Quantum Mechanics and Atomic Spectroscopy (Core Course)
Quantum mechanics is fundamental to our understanding of matter and the way in which atoms and molecules interact with light, i.e. spectroscopy. This course introduces quantum mechanics, starting from its development to explain failures of classical mechanics, through to its application to atoms and in understanding the spectra of one- and many-electron atoms/ions. We shall also discuss how electronic configurations give rise (through electrostatic interactions) to terms, and how these are split by the magnetic coupling of spin and orbital angular momenta into (J) levels, which may be further split into states in a magnetic field.
Non-ideal Thermodynamics and Equilibrium Electrochemistry (Core Course)
Thermodynamics provides an essential quantitative framework for understanding both equilibrium and change in the physical world. This module extends the ideas introduced in Year 1 to non-ideal situations, specifically to those situations where the interactions between atoms, molecules or ions need to be taken into account. The module will explain how these interactions affect the properties of materials and how systems reach equilibrium, before illustrating the importance of some of these ideas in electrochemistry.
X-ray Diffraction (Core Course)
This module introduces X-ray diffraction as a powerful analytical technique for providing detailed structural information of solids. The nature of the crystalline state will be discussed before moving on to show how the diffraction experiment can be used to define key parameters such as the unit cell, space groups and lattice parameters.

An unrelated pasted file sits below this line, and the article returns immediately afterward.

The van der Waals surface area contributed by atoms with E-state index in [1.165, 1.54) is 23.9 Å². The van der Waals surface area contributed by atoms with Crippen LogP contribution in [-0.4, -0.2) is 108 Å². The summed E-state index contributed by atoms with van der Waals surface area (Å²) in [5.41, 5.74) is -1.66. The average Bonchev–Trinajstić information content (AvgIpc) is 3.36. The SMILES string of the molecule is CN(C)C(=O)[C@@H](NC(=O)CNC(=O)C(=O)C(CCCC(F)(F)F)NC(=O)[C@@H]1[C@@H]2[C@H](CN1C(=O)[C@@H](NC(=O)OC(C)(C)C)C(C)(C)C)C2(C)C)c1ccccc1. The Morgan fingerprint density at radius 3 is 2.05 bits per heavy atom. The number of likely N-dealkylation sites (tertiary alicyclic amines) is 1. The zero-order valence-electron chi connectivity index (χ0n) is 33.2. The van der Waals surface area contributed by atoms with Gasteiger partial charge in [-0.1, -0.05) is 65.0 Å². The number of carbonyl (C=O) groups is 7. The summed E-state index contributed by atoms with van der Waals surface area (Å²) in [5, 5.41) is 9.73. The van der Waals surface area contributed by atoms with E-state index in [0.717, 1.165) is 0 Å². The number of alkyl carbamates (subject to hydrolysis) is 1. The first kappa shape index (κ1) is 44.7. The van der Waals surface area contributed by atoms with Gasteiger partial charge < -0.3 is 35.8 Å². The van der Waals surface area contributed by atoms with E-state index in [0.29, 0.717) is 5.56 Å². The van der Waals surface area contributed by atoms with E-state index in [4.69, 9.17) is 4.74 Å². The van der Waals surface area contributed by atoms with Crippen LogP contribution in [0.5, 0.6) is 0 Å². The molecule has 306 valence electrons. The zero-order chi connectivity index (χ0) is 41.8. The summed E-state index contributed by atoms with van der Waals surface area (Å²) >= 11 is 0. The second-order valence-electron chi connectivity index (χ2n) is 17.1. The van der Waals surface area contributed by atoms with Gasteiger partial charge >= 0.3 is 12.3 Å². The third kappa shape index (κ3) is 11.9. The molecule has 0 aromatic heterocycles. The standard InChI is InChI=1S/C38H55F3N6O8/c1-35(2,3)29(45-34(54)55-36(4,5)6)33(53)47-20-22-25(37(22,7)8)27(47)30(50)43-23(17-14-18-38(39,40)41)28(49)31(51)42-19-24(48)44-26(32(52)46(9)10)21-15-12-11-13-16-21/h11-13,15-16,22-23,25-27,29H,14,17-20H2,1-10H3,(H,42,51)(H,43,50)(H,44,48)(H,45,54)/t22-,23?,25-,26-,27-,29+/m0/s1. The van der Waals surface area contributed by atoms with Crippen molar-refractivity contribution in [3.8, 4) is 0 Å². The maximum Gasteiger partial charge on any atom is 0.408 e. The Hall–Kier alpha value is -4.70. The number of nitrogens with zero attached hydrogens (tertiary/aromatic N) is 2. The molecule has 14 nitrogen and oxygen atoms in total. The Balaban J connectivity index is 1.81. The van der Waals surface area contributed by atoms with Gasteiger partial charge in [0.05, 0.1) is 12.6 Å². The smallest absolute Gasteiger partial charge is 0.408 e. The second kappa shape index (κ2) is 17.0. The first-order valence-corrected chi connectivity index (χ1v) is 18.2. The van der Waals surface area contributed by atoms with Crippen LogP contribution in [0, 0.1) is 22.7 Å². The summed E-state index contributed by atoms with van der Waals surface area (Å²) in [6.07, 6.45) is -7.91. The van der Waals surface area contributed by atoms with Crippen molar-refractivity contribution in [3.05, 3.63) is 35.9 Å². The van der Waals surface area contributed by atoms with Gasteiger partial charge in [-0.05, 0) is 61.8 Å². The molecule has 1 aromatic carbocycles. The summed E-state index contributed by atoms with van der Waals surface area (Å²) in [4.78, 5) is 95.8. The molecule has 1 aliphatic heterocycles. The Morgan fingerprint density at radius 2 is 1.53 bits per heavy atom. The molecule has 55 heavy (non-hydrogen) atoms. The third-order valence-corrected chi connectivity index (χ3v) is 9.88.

Chemistry of the Elements: p-Block (Core Course)
This module focuses on the chemistry of the p-block elements, with the first section covering elemental trends, bonding effects and the chemistry of p-block compounds. The second section focuses on the use of simple band theory to understand the bonding and properties in p-block elements and semi-conducting solids.
Chemistry of the Elements: d-Block (Core Course)
This module discusses the stereochemical and bonding properties of transition metal complexes. The electronic structure of transition metals in coordination and organometallic complexes will be discussed and the donating/accepting properties of ligands reviewed and contrasted in the spectrochemical series. Basic concepts of electronic spectroscopy of coordination complexes will then be correlated to the bonding in metal complexes, before introducing bonding in organometallic transition metal complexes and how this important class of compound finds extensive application in synthetic organic chemistry. In the final section of the course, we will focus on transition metal oxides and fluorides and their solid state structures. The concept of metal–metal bonding in transition metal compounds and the influence that this has on electronic and magnetic behaviour will be introduced.
Synthesis and Mechanism (Core Course)